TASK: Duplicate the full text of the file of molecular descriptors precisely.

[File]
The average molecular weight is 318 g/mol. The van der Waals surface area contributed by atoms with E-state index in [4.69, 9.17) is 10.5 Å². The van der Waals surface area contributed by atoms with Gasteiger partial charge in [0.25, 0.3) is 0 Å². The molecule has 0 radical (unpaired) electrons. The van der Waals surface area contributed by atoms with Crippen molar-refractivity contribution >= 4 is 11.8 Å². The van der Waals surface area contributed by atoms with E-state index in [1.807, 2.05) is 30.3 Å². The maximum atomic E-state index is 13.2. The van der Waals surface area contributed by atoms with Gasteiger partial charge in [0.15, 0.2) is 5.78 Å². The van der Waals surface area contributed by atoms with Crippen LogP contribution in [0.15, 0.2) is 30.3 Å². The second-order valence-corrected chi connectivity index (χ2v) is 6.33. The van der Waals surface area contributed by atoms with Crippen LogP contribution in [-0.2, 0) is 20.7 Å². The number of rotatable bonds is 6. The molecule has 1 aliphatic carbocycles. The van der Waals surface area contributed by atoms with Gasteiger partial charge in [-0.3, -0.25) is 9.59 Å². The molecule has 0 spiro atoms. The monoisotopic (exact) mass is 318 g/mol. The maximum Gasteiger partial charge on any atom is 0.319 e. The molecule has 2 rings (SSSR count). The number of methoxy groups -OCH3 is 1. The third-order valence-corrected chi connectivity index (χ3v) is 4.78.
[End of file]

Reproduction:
The average molecular weight is 318 g/mol. The van der Waals surface area contributed by atoms with E-state index in [4.69, 9.17) is 10.5 Å². The van der Waals surface area contributed by atoms with Gasteiger partial charge in [0.25, 0.3) is 0 Å². The molecule has 0 radical (unpaired) electrons. The van der Waals surface area contributed by atoms with Crippen molar-refractivity contribution >= 4 is 11.8 Å². The van der Waals surface area contributed by atoms with E-state index in [1.807, 2.05) is 30.3 Å². The maximum atomic E-state index is 13.2. The van der Waals surface area contributed by atoms with Gasteiger partial charge in [0.15, 0.2) is 5.78 Å². The van der Waals surface area contributed by atoms with Crippen LogP contribution in [0.15, 0.2) is 30.3 Å². The second-order valence-corrected chi connectivity index (χ2v) is 6.33. The van der Waals surface area contributed by atoms with Crippen LogP contribution in [-0.2, 0) is 20.7 Å². The number of rotatable bonds is 6. The molecule has 1 aliphatic carbocycles. The van der Waals surface area contributed by atoms with Gasteiger partial charge in [-0.3, -0.25) is 9.59 Å². The molecule has 0 spiro atoms. The monoisotopic (exact) mass is 318 g/mol. The maximum Gasteiger partial charge on any atom is 0.319 e. The molecule has 2 rings (SSSR count). The number of methoxy groups -OCH3 is 1. The third-order valence-corrected chi connectivity index (χ3v) is 4.78.